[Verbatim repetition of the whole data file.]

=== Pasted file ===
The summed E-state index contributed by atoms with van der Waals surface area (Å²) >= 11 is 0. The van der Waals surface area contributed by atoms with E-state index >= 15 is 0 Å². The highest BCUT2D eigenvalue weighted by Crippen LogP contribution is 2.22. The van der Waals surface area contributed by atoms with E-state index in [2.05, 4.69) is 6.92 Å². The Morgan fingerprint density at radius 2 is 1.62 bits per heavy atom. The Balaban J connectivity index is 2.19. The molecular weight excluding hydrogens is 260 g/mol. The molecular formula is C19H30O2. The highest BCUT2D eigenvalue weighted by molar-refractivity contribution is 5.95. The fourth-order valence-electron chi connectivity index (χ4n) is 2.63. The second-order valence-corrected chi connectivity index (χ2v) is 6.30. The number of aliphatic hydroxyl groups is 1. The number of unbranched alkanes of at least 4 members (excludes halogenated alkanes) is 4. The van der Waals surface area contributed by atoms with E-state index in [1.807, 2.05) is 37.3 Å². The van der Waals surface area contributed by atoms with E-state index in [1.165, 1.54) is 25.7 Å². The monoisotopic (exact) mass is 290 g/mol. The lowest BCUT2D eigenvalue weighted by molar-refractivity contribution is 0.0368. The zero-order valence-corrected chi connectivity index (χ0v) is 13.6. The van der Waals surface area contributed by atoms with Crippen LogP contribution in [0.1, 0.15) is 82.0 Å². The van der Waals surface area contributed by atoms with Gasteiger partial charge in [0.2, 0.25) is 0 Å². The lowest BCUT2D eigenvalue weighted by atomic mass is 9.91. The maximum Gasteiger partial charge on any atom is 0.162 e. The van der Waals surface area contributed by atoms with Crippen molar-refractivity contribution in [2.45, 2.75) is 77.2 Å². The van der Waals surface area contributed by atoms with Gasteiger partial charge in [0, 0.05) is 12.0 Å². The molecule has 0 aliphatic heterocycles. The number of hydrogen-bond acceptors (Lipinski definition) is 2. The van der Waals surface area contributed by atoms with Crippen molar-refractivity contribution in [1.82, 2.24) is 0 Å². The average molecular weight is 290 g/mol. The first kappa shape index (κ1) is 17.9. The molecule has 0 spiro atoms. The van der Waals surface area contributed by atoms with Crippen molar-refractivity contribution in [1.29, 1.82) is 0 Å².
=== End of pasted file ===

The summed E-state index contributed by atoms with van der Waals surface area (Å²) >= 11 is 0. The van der Waals surface area contributed by atoms with E-state index >= 15 is 0 Å². The highest BCUT2D eigenvalue weighted by Crippen LogP contribution is 2.22. The van der Waals surface area contributed by atoms with E-state index in [2.05, 4.69) is 6.92 Å². The Morgan fingerprint density at radius 2 is 1.62 bits per heavy atom. The Balaban J connectivity index is 2.19. The molecular weight excluding hydrogens is 260 g/mol. The molecular formula is C19H30O2. The highest BCUT2D eigenvalue weighted by molar-refractivity contribution is 5.95. The fourth-order valence-electron chi connectivity index (χ4n) is 2.63. The second-order valence-corrected chi connectivity index (χ2v) is 6.30. The number of aliphatic hydroxyl groups is 1. The number of unbranched alkanes of at least 4 members (excludes halogenated alkanes) is 4. The van der Waals surface area contributed by atoms with E-state index in [1.807, 2.05) is 37.3 Å². The van der Waals surface area contributed by atoms with E-state index in [1.165, 1.54) is 25.7 Å². The monoisotopic (exact) mass is 290 g/mol. The lowest BCUT2D eigenvalue weighted by molar-refractivity contribution is 0.0368. The zero-order valence-corrected chi connectivity index (χ0v) is 13.6. The van der Waals surface area contributed by atoms with Crippen LogP contribution in [0.1, 0.15) is 82.0 Å². The van der Waals surface area contributed by atoms with Gasteiger partial charge in [0.2, 0.25) is 0 Å². The lowest BCUT2D eigenvalue weighted by atomic mass is 9.91. The maximum Gasteiger partial charge on any atom is 0.162 e. The van der Waals surface area contributed by atoms with Crippen molar-refractivity contribution in [2.45, 2.75) is 77.2 Å². The van der Waals surface area contributed by atoms with Gasteiger partial charge in [0, 0.05) is 12.0 Å². The molecule has 0 aliphatic heterocycles. The number of hydrogen-bond acceptors (Lipinski definition) is 2. The van der Waals surface area contributed by atoms with Crippen molar-refractivity contribution in [1.82, 2.24) is 0 Å². The average molecular weight is 290 g/mol. The first kappa shape index (κ1) is 17.9. The molecule has 0 spiro atoms. The van der Waals surface area contributed by atoms with Crippen molar-refractivity contribution in [1.29, 1.82) is 0 Å².